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Mutation Screening of the GLE1 Gene in a Large Chinese Cohort of Amyotrophic Lateral Sclerosis Patients

Yanran Li, Bo Sun, Zhanjun Wang, Zhengqing He, Fei Yang, Hongfen Wang, Fang Cui, Zhaohui Chen, Li Ling, ChaoDong Wang,
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Published: 5 May 2021
Frontiers in Neuroscience , Volume 15; doi:10.3389/fnins.2021.595775

Abstract: Amyotrophic lateral sclerosis (ALS) is a fatal progressive neurodegenerative disease involving the upper and lower motor neurons of the spinal cord, brainstem, and cerebral cortex. At least 30 genes have been implicated in familial ALS (fALS) and sporadic ALS (sALS). Kaneb et al. (2015) first carried out a large-scale sequencing study in ALS patients and identified two loss-of-function (LOF) variants in the GLE1 gene. The LOF mutation-induced disruption of RNA metabolism through the haploinsufficiency mechanism is implicated in ALS pathogenesis. A total of 628 ALS patients and 522 individuals without neurodegenerative disorders were enrolled in this study to explore the GLE1 gene contribution to ALS in the Chinese population. All 16 exons and the flanking intron of GLE1 were screened by Sanger sequencing. In total, we identified seven rare GLE1 coding variants, including one novel nonsense mutation and six rare missense mutations in 628 ALS patients. The frequency of GLE1 LOF mutations was 0.16% (1/628) among Chinese sALS patients, implying that it is an uncommon genetic determinant of ALS in Chinese patients. Additionally, the rare missense variants in the hCG1-binding domain of GLE1 impairing the distribution of the hGle1B isoform at the nuclear pore complex (NPC) region may be involved in the pathogenesis of ALS.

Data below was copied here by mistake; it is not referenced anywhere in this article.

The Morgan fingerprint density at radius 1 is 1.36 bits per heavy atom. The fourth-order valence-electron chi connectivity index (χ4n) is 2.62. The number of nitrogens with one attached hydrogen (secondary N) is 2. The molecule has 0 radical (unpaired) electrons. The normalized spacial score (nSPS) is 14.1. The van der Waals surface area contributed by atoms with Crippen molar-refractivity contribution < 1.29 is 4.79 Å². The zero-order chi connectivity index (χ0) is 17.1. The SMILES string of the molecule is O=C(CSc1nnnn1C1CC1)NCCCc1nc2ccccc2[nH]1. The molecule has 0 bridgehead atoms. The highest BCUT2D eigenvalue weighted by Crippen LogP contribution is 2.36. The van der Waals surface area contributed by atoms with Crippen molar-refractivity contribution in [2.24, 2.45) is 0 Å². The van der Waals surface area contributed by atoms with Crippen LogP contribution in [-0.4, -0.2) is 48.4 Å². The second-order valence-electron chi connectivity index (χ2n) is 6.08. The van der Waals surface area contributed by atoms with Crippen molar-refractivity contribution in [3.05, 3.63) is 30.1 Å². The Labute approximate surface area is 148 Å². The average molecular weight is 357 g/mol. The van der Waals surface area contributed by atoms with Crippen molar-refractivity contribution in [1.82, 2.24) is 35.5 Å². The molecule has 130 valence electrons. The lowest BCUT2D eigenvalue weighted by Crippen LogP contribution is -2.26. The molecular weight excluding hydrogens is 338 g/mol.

Keywords: OPTN / Gle1 / Amyotrophic Lateral Sclerosis / Loss-of-function (LOF) mutation / Oligogenic inheritance of ALS

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